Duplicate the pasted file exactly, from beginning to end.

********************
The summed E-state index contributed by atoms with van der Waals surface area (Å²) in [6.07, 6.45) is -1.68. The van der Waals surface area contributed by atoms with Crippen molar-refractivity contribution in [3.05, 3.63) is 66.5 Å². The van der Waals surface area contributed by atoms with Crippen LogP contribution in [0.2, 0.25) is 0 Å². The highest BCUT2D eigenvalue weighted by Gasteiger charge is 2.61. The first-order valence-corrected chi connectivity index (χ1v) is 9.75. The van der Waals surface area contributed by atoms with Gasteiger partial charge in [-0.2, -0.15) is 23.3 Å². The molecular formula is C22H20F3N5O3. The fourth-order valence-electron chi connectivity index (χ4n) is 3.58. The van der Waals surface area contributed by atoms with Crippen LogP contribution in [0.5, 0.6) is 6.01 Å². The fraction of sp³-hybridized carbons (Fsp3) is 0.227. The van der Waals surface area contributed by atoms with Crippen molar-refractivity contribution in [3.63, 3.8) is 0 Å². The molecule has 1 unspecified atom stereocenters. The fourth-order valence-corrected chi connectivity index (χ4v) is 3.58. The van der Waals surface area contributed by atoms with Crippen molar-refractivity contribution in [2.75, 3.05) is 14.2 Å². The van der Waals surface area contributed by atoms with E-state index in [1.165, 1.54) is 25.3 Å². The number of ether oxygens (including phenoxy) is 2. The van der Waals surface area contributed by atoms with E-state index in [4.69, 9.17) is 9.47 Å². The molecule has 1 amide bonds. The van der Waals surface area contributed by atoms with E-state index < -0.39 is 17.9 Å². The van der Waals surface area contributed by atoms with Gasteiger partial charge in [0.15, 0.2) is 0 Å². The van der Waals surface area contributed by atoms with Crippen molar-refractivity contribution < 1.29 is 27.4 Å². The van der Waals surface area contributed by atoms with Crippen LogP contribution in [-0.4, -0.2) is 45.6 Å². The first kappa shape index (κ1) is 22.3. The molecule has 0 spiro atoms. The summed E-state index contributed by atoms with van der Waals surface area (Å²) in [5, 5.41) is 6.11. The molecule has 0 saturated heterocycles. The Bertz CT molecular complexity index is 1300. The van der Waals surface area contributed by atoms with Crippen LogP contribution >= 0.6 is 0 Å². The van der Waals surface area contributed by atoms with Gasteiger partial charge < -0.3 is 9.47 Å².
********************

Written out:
The summed E-state index contributed by atoms with van der Waals surface area (Å²) in [6.07, 6.45) is -1.68. The van der Waals surface area contributed by atoms with Crippen molar-refractivity contribution in [3.05, 3.63) is 66.5 Å². The van der Waals surface area contributed by atoms with Crippen LogP contribution in [0.2, 0.25) is 0 Å². The highest BCUT2D eigenvalue weighted by Gasteiger charge is 2.61. The first-order valence-corrected chi connectivity index (χ1v) is 9.75. The van der Waals surface area contributed by atoms with Gasteiger partial charge in [-0.2, -0.15) is 23.3 Å². The molecular formula is C22H20F3N5O3. The fourth-order valence-electron chi connectivity index (χ4n) is 3.58. The van der Waals surface area contributed by atoms with Crippen LogP contribution in [0.5, 0.6) is 6.01 Å². The fraction of sp³-hybridized carbons (Fsp3) is 0.227. The van der Waals surface area contributed by atoms with Crippen molar-refractivity contribution in [3.63, 3.8) is 0 Å². The molecule has 1 unspecified atom stereocenters. The fourth-order valence-corrected chi connectivity index (χ4v) is 3.58. The van der Waals surface area contributed by atoms with Crippen molar-refractivity contribution in [2.75, 3.05) is 14.2 Å². The van der Waals surface area contributed by atoms with E-state index in [1.165, 1.54) is 25.3 Å². The number of ether oxygens (including phenoxy) is 2. The van der Waals surface area contributed by atoms with E-state index in [4.69, 9.17) is 9.47 Å². The molecule has 1 amide bonds. The van der Waals surface area contributed by atoms with E-state index < -0.39 is 17.9 Å². The van der Waals surface area contributed by atoms with Gasteiger partial charge in [0.15, 0.2) is 0 Å². The van der Waals surface area contributed by atoms with Crippen molar-refractivity contribution < 1.29 is 27.4 Å². The van der Waals surface area contributed by atoms with Crippen LogP contribution in [-0.4, -0.2) is 45.6 Å². The first kappa shape index (κ1) is 22.3. The molecule has 0 spiro atoms. The summed E-state index contributed by atoms with van der Waals surface area (Å²) in [5, 5.41) is 6.11. The molecule has 0 saturated heterocycles. The Bertz CT molecular complexity index is 1300. The van der Waals surface area contributed by atoms with Crippen LogP contribution >= 0.6 is 0 Å². The van der Waals surface area contributed by atoms with Gasteiger partial charge < -0.3 is 9.47 Å².